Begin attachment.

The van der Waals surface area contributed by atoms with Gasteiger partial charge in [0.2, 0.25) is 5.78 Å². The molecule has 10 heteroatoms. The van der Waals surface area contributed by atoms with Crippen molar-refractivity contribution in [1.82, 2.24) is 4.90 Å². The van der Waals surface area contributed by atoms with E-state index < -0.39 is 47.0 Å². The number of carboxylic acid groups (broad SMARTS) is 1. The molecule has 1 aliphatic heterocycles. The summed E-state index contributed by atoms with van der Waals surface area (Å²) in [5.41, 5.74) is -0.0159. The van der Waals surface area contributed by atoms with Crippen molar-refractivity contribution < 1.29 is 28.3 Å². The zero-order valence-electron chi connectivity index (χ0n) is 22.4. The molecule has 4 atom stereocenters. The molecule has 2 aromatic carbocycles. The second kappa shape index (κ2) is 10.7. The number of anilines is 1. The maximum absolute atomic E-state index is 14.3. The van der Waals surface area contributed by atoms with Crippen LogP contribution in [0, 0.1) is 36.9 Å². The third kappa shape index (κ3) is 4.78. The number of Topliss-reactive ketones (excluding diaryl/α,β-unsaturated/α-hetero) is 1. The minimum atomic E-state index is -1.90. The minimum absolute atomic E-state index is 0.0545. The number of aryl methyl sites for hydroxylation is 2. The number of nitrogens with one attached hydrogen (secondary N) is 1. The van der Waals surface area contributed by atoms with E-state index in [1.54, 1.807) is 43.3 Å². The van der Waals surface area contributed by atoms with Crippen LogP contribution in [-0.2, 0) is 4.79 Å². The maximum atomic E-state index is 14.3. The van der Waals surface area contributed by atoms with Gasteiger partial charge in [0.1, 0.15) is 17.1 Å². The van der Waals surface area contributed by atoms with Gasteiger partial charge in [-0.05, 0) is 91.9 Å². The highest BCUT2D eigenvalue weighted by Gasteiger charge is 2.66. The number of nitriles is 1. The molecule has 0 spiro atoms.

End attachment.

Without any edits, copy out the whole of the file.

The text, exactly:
The van der Waals surface area contributed by atoms with Gasteiger partial charge in [0.2, 0.25) is 5.78 Å². The molecule has 10 heteroatoms. The van der Waals surface area contributed by atoms with Crippen molar-refractivity contribution in [1.82, 2.24) is 4.90 Å². The van der Waals surface area contributed by atoms with E-state index < -0.39 is 47.0 Å². The number of carboxylic acid groups (broad SMARTS) is 1. The molecule has 1 aliphatic heterocycles. The summed E-state index contributed by atoms with van der Waals surface area (Å²) in [5.41, 5.74) is -0.0159. The van der Waals surface area contributed by atoms with Crippen molar-refractivity contribution < 1.29 is 28.3 Å². The zero-order valence-electron chi connectivity index (χ0n) is 22.4. The molecule has 4 atom stereocenters. The molecule has 2 aromatic carbocycles. The second kappa shape index (κ2) is 10.7. The number of anilines is 1. The maximum absolute atomic E-state index is 14.3. The van der Waals surface area contributed by atoms with Crippen LogP contribution in [0, 0.1) is 36.9 Å². The third kappa shape index (κ3) is 4.78. The number of Topliss-reactive ketones (excluding diaryl/α,β-unsaturated/α-hetero) is 1. The minimum atomic E-state index is -1.90. The minimum absolute atomic E-state index is 0.0545. The number of aryl methyl sites for hydroxylation is 2. The number of nitrogens with one attached hydrogen (secondary N) is 1. The van der Waals surface area contributed by atoms with E-state index in [1.54, 1.807) is 43.3 Å². The van der Waals surface area contributed by atoms with Crippen LogP contribution in [-0.2, 0) is 4.79 Å². The maximum atomic E-state index is 14.3. The van der Waals surface area contributed by atoms with Gasteiger partial charge in [0.1, 0.15) is 17.1 Å². The van der Waals surface area contributed by atoms with Gasteiger partial charge in [-0.05, 0) is 91.9 Å². The highest BCUT2D eigenvalue weighted by Gasteiger charge is 2.66. The number of nitriles is 1. The molecule has 0 spiro atoms.